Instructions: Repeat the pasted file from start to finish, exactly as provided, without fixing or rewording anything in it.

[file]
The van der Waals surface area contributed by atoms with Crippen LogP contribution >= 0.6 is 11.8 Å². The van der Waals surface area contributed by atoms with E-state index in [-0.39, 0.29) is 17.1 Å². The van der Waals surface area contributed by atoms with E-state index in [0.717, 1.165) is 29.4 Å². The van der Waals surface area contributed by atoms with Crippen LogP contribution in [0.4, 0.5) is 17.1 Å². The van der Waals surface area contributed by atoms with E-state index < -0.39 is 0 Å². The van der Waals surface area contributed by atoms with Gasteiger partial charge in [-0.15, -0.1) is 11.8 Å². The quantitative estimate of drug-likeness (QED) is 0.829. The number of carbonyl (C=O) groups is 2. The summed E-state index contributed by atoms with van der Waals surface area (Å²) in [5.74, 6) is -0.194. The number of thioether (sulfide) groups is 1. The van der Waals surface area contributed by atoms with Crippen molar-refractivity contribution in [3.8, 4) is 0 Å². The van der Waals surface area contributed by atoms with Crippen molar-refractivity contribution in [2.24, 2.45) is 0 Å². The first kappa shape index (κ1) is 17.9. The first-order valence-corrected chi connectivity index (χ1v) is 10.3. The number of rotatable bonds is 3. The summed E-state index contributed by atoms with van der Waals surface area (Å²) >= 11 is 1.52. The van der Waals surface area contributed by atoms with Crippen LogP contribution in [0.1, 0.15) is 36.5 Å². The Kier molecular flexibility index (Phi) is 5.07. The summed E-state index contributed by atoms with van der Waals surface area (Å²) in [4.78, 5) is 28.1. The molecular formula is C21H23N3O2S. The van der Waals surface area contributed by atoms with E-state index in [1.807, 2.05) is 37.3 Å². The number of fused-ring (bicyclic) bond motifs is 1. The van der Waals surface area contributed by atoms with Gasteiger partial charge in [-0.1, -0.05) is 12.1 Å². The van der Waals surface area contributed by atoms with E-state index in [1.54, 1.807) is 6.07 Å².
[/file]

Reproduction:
The van der Waals surface area contributed by atoms with Crippen LogP contribution >= 0.6 is 11.8 Å². The van der Waals surface area contributed by atoms with E-state index in [-0.39, 0.29) is 17.1 Å². The van der Waals surface area contributed by atoms with E-state index in [0.717, 1.165) is 29.4 Å². The van der Waals surface area contributed by atoms with Crippen LogP contribution in [0.4, 0.5) is 17.1 Å². The van der Waals surface area contributed by atoms with E-state index < -0.39 is 0 Å². The van der Waals surface area contributed by atoms with Gasteiger partial charge in [-0.15, -0.1) is 11.8 Å². The quantitative estimate of drug-likeness (QED) is 0.829. The number of carbonyl (C=O) groups is 2. The summed E-state index contributed by atoms with van der Waals surface area (Å²) in [5.74, 6) is -0.194. The number of thioether (sulfide) groups is 1. The van der Waals surface area contributed by atoms with Crippen molar-refractivity contribution in [3.8, 4) is 0 Å². The van der Waals surface area contributed by atoms with Crippen molar-refractivity contribution in [2.24, 2.45) is 0 Å². The first kappa shape index (κ1) is 17.9. The first-order valence-corrected chi connectivity index (χ1v) is 10.3. The number of rotatable bonds is 3. The summed E-state index contributed by atoms with van der Waals surface area (Å²) >= 11 is 1.52. The van der Waals surface area contributed by atoms with Crippen LogP contribution in [0.1, 0.15) is 36.5 Å². The Kier molecular flexibility index (Phi) is 5.07. The summed E-state index contributed by atoms with van der Waals surface area (Å²) in [4.78, 5) is 28.1. The molecular formula is C21H23N3O2S. The van der Waals surface area contributed by atoms with E-state index in [1.807, 2.05) is 37.3 Å². The number of fused-ring (bicyclic) bond motifs is 1. The van der Waals surface area contributed by atoms with Gasteiger partial charge in [-0.1, -0.05) is 12.1 Å². The van der Waals surface area contributed by atoms with E-state index in [1.54, 1.807) is 6.07 Å².